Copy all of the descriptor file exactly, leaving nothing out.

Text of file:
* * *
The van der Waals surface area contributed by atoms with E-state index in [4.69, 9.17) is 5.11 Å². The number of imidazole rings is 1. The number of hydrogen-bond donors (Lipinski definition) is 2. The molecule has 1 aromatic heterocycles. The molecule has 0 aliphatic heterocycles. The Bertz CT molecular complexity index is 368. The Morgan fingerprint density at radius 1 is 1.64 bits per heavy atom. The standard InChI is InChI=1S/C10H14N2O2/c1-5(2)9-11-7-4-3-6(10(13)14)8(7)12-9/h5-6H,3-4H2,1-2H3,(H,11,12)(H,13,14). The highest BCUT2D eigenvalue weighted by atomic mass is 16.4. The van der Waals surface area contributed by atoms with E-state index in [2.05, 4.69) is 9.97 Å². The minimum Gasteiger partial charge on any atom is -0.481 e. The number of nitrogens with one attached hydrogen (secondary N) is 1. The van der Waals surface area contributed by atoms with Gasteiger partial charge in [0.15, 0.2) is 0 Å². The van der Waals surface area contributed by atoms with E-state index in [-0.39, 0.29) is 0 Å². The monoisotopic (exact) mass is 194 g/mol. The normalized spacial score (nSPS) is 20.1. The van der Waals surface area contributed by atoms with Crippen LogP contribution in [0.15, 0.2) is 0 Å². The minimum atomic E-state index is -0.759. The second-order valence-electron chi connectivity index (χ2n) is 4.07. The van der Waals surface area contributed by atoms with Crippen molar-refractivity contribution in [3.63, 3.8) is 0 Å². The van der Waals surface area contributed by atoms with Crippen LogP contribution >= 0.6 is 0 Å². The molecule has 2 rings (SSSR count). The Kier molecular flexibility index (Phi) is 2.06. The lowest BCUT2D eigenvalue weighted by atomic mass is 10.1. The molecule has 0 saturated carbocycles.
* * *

The van der Waals surface area contributed by atoms with E-state index in [4.69, 9.17) is 5.11 Å². The number of imidazole rings is 1. The number of hydrogen-bond donors (Lipinski definition) is 2. The molecule has 1 aromatic heterocycles. The molecule has 0 aliphatic heterocycles. The Bertz CT molecular complexity index is 368. The Morgan fingerprint density at radius 1 is 1.64 bits per heavy atom. The standard InChI is InChI=1S/C10H14N2O2/c1-5(2)9-11-7-4-3-6(10(13)14)8(7)12-9/h5-6H,3-4H2,1-2H3,(H,11,12)(H,13,14). The highest BCUT2D eigenvalue weighted by atomic mass is 16.4. The van der Waals surface area contributed by atoms with E-state index in [2.05, 4.69) is 9.97 Å². The minimum Gasteiger partial charge on any atom is -0.481 e. The number of nitrogens with one attached hydrogen (secondary N) is 1. The van der Waals surface area contributed by atoms with Gasteiger partial charge in [0.15, 0.2) is 0 Å². The van der Waals surface area contributed by atoms with E-state index in [-0.39, 0.29) is 0 Å². The monoisotopic (exact) mass is 194 g/mol. The normalized spacial score (nSPS) is 20.1. The van der Waals surface area contributed by atoms with Crippen LogP contribution in [0.15, 0.2) is 0 Å². The minimum atomic E-state index is -0.759. The second-order valence-electron chi connectivity index (χ2n) is 4.07. The van der Waals surface area contributed by atoms with Crippen molar-refractivity contribution in [3.63, 3.8) is 0 Å². The van der Waals surface area contributed by atoms with Crippen LogP contribution >= 0.6 is 0 Å². The molecule has 2 rings (SSSR count). The Kier molecular flexibility index (Phi) is 2.06. The lowest BCUT2D eigenvalue weighted by atomic mass is 10.1. The molecule has 0 saturated carbocycles.